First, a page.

Zaiko quickly became one of the most popular groups of Zaire and had a large fan base among Kinshasa's juveniles. In the 1970s, Zaiko's singers Evoloko "Lay Lay" Joker, Papa Wemba, Gina Efonge, Mavuela Somo, Nyoka Longo and Bimi Ombale popularized a dance known as cavacha, also spelled "kavasha, that was a decade-lasting craze in most of East Africa.

In 1974, Zaiko Langa Langa were amongst the Zairean bands to be invited to play in Zaire '74, a huge musical event celebrating the Rumble in the Jungle.[7]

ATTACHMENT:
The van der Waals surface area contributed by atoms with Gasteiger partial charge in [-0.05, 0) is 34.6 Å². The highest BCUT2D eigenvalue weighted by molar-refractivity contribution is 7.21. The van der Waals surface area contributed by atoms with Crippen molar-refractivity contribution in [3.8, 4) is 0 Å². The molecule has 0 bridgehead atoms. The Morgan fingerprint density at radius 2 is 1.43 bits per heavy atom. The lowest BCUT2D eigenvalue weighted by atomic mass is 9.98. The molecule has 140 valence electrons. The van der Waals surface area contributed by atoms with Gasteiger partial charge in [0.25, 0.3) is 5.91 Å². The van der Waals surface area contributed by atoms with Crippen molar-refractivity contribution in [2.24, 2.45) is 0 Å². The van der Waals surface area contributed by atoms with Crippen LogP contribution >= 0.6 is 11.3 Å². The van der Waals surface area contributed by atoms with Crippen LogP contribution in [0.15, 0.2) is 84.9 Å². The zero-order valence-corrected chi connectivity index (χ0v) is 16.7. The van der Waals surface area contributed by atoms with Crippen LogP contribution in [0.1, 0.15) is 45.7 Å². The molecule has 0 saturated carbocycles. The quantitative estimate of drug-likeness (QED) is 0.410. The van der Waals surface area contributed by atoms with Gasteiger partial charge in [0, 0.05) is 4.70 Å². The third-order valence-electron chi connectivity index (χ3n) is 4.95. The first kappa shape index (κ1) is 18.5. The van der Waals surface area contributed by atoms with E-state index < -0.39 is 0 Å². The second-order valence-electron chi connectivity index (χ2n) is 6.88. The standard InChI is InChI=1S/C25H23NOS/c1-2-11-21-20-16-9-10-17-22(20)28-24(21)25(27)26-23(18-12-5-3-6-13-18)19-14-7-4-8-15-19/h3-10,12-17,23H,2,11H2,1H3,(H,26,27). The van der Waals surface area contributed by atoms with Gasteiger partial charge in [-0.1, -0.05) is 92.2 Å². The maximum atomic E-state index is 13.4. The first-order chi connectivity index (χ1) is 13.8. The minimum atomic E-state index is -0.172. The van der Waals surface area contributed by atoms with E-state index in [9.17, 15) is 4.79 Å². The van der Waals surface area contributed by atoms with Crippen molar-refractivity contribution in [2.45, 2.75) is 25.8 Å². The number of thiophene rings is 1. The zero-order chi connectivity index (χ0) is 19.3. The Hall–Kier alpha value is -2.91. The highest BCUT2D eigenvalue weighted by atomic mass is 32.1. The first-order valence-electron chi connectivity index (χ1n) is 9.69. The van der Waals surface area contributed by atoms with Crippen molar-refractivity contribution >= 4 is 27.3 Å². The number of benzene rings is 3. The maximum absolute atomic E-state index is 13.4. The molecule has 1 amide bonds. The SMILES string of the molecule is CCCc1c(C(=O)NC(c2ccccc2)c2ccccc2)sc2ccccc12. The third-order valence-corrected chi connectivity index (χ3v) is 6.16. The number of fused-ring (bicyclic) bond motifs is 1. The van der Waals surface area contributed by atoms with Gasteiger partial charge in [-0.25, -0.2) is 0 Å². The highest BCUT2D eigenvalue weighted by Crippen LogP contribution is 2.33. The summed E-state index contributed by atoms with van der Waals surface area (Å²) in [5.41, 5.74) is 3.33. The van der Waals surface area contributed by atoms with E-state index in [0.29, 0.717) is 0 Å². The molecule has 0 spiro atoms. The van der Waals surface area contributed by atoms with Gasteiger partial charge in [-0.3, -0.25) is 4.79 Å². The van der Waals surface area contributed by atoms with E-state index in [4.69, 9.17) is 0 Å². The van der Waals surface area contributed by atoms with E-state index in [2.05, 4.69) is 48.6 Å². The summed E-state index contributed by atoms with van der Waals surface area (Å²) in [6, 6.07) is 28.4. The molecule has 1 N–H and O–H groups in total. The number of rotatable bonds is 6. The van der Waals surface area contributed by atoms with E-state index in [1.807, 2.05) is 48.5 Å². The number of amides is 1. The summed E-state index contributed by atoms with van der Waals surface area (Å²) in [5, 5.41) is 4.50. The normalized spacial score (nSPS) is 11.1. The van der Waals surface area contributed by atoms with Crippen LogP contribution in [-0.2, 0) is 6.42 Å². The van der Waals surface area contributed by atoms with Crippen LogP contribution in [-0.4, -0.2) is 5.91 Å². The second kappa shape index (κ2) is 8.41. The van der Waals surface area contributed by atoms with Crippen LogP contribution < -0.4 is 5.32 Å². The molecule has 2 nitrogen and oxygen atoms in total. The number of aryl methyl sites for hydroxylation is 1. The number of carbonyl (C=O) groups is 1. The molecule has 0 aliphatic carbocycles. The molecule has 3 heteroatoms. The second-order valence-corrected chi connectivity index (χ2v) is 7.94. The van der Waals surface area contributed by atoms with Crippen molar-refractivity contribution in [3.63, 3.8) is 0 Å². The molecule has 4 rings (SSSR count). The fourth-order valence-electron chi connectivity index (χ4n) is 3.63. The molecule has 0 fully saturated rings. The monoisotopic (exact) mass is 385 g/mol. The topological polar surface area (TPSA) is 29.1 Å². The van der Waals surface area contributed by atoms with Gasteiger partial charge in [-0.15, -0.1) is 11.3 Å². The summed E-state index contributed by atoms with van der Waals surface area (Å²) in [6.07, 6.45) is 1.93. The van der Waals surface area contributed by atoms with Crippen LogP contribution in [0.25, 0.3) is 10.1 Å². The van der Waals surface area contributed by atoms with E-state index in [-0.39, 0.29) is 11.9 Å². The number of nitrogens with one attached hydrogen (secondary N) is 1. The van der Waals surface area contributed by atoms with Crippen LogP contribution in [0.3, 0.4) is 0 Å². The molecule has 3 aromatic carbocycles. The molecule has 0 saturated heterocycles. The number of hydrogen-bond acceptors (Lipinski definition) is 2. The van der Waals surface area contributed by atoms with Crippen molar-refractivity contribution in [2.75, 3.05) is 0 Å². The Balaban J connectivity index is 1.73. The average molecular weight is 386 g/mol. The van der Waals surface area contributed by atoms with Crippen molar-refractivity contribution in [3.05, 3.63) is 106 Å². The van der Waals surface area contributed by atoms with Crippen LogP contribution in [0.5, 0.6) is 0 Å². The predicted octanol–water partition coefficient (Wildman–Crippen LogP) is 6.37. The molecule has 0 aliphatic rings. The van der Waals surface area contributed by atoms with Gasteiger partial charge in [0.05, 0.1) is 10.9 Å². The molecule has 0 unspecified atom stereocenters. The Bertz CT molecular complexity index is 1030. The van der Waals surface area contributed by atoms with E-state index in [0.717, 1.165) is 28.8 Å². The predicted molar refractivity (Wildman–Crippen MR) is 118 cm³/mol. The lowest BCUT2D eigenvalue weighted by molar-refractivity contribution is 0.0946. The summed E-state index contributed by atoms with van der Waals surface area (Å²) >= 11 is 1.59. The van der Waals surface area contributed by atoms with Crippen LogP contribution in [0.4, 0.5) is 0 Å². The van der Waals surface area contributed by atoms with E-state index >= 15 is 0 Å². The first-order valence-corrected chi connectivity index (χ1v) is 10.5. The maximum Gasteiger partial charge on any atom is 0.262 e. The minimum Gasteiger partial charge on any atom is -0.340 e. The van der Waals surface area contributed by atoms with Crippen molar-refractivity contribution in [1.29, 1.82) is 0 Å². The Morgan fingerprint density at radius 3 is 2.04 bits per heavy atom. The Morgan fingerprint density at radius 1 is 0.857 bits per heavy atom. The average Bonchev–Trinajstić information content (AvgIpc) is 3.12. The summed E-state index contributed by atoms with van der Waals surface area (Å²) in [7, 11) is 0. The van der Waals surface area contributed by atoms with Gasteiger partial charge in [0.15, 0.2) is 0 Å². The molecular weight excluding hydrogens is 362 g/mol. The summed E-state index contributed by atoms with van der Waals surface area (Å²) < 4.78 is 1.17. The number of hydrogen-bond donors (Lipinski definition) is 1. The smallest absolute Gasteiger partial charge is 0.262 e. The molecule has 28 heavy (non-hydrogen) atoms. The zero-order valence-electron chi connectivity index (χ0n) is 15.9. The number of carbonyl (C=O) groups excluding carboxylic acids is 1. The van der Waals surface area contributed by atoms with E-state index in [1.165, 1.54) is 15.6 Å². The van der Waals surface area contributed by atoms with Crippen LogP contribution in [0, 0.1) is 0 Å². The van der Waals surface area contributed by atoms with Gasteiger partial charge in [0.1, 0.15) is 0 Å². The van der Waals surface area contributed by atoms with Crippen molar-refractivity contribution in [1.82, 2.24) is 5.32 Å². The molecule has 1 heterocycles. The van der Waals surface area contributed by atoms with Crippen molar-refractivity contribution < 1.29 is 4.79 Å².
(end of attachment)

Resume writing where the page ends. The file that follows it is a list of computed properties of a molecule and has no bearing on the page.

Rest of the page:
In 1975 because of a conflict of leadership between Anto Evoloko and Pepe Manuaku the band lost some of its most important members. Papa Wemba, Bozi Boziana, Mavuela Somo and Evoloko left in 1975 to create Isifi Lokole; the same year, Papa Wemba, Bozi Boziana and Mavuela abandoned Evoloko after a conflict of leadership in the groupe between Evoloko and Papa Wemba to form Yoka Lokole in 1976. After a brief period of inactivity, the band returned in in action with a new line up of singers consisting of Nyoka Longo, Bimi Ombale, Lengi Lenga, Redo Likinga and Mbua Mashakado and released beautiful songs such as Beli Mashakado, Lisapo, Ma coco, Toli Kulumpe, Toli ya Liyanza, Eboza and 1975 song of the year Elo, and in the following years maintained a prominent position in the soukous scenes, while competing with its own spin-offs such as Isifi Melodia of Anti Evoloko, Yoka Lokole of Mavuela Solo, Libanko of Gina Efonge whose return into Zaiko will be short and later on in 1977 Viva La Musica of Papa Wemba. The outcome of the personnel changes in the band was the establishment of Pepe Manuaku as the new leader and the band production of the latter 1970s are particularly sophisticated both in terms of melody and orchestration, and the choreography of the live performance was also richer than it was in the early years. In 1975 too saw the establishment of the longest serving front singers of Zaiko in Nyoka Longo, Bimi Ombale, Lengi Lenga and Likinga Redo who will become for fourteen years the face of Zaiko and impose Zaiko as the ultimate heavy weight of youth music in Zaire. The success of the band was so huge and unprecedented in Zairian music history especially in releasing outstanding songs like Nalali pongi, Zaiko was was, Kin Kiesse, Ma, IMA, fololo ya nzembo, omibongisa, Pacha labaran, Sangela, Nadi, Likamuisi, Diana ya mama, Didina, Vera, Esikebene, Mangobo, Misolina and many more that all the personnel that have left the band were queuing to return. In 1977, Bozi Boziana rejoined the group, followed by Mashakado Mbuta and Evoloko in 1979. In 1979 with a line up of 10 singers namely Nyoka Longo, Bimi Ombale, Lengi Lenga, Redo Likings, Mbuta Mashakado, Bozi Boziana, Anto Evoloko, Yenga Yenga, Sheikedan and Otis Mbuta Zaiko will be revisited by the demons of division. The band will be divided in two groups hostile to each other and pursuing different music philosophy. Anto Evoloko will lead his group of Bozi Boziana, Lengi Lenga and the newcomer Yenga Yenga. Nyoka Longo too will lead his group of Bimi Ombale, Likinga, Shekedan. The two group will release songs that were artistically different of each other, the Anto Evoloko group will release 7 sacrament, Kemoussa, Belinda, esengo na bango, Betula and others while Nyoka Kongo group will release Pa oki, Cherie nzembo, Mini Amina, Cherie B Wabi and many more including best song of the year 1979 Sentiment Away. The band leader and guitarist Pepe Manuaku who was more focus into his innovative sounds with songs like Ange Bokumba, Revelation will try to unite the two groups with songs like Obi, Kwiti Kwiti and Femme be pleure pas but will fail as many band members considered him partisan and favouring the Anto Evoloko group. The conflict will result in 1980 departure of engine of the band, the magician of guitar and the pride of Zaiko who was Pepe Manuaku and taking with him Shekedan and Yenga Yenga. It will remain one of the saddest day in Zaiko history. pepe Manuaku left after ten years in the band that he co created. Pepe Manuaku will be replaced by Roxy Tshimpaka. Although not as innovative, creative and research inclined like Pepe Manuaku the new lead guitarist Roxy Tshimpaka also called Grand Niawu will return Zaiko into the era of smooth beautiful dancing beat and under now the artistic direction of Mbuta Matima will release many unforgettable songs including Crois moi, Amitié, Viya, Essesse, LA Blonde, Kamanzi, Cherie Massa, Lolita, Kinshasa makambo and 1981 song of the year Fievre mondo. Despite new internal quarrels and personnel changes with the departure of Evoloko, Bozi and Djo Mali in 1981 to form Langa Langa Stars and joined a year later by Roxy Tshimpaka, Zaiko Langa Langa were very successful throughout the 1980s. The band was touring Europe and Africa and was the first Zairian band to visit Japan. At the end of the decade at the height of their glory and having establish themselves as legends in Zaire, the band experienced another major split, between the two leaders of the group Nyoka Longo and Bimi Ombale. The band was divided in two with every musician choosing his camp between the two leaders who were part of Zaiko since its creation. With Meridjo, Bapius, Matima, Zamuangana who were part of Zaiko from its creation staying with Nyoka Longo followed by Dindo Yogo and the band was called then Zaiko Langa Langa Nkolo Mboka, and was considered as the original Zaiko, to differentiate it from the band of Bimi Ombale which was called Zaiko Langa Langa Familia Dei and had Lengi Lenga, Ilo Pablo, JP Buse and the rest of the musicians that came in the 1980s. Later on, N'Yoka Longo's group reacquired the original name "Zaiko Langa Langa", which has maintained until today. N'Yoka Longo is still the leader of the group.